The most obvious limitation is the single site design, and while the findings can inform the future planning of public health services for the local population, they should be generalised to a wider population with considerable caution. It could be argued that the season in which this study was carried out could have had an impact on the numbers of patients attending with an alcohol-related problem. It could also be argued that asking patients to estimate their alcohol consumption on the day of attendance is not a validated measure.
There is also an issue associated with incomplete data, in that up to 185 patients were not approached or assessed to ascertain whether they met the study's inclusion criteria. While the model of employing a dedicated researcher to approach patients individually works well, particularly when asking questions about a patient's drug or alcohol consumption, the results are entirely reliant on the perceptions of the patient, the information they choose to disclose to the independent researcher and the veracity of that information.
Future research and service development
The findings of this study and previous studies in this field suggest that ongoing data collection within all Emergency Departments in the UK would give an important epidemiological perspective of the consequences of harmful and hazardous drinking to public health policy makers as well as the alcohol industry. Continuous data collection in ED would identify trends in alcohol-related presentations and demonstrate the effect of any local and national changes, for example, in alcohol unit labelling or minimum pricing. The challenge is developing processes that can collect these data with minimum additional burden on staff. This will ensure that accurate and consistent data are collected, and can be used by commissioners of health and social care to inform future commissioning decisions accurately in this area, with the aim of reducing the harmful consequences of drinking as well as a reduction in the burden of healthcare costs for ED and hospitals throughout the UK.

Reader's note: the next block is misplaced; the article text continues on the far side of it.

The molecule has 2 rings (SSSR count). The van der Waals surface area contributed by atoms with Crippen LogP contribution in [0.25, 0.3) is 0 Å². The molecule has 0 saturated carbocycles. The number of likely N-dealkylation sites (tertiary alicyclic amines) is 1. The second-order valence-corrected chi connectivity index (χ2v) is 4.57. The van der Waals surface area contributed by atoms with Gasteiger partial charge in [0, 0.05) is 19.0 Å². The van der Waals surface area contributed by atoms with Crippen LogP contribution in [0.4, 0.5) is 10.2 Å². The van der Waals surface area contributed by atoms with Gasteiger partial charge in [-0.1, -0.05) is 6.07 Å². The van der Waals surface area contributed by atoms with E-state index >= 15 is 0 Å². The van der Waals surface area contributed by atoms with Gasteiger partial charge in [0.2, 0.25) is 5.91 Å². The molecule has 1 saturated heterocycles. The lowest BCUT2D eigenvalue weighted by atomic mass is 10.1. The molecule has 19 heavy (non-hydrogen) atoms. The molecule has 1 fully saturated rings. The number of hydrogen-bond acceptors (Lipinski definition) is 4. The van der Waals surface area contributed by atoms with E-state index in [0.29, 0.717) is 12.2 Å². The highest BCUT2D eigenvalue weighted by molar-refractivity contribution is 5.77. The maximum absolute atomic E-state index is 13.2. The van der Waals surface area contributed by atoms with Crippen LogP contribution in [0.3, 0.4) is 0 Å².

The introduction and evaluation of the impact of brief intervention services and alcohol specialist workers within ED is an important and valuable area for future research and service evaluation.
Extrapolation of these findings suggests that almost 7000 attendances each year at the Bristol Royal Infirmary ED are due to alcohol-related injury or illness. This equates to nearly 2 million patients annually in England and Wales.
It is worthy of note that in this study one third (32%) of patients presenting with an alcohol-related illness or injury required admission to hospital. Furthermore, 54% of patients who presented with an alcohol-related injury reported drinking more than 21 units of alcohol each week. This suggests that the majority of patients injured as a result of alcohol are hazardous drinkers, and that they incur high healthcare costs.
The authors would like to thank the independent researcher, Judy Harrison, who collected the data, and also all the clinical staff in the ED of the Bristol Royal Infirmary who took part in this study.
Funding This study was supported by NHS Bristol, South Plaza, Marlborough Street, Bristol BS1 3NX, UK.
Competing interests None.
Patient consent Obtained.
Ethics approval Ethics approval was provided by North Somerset and South Bristol NHS Research Ethics Committee.
Provenance and peer review Not commissioned; externally peer reviewed.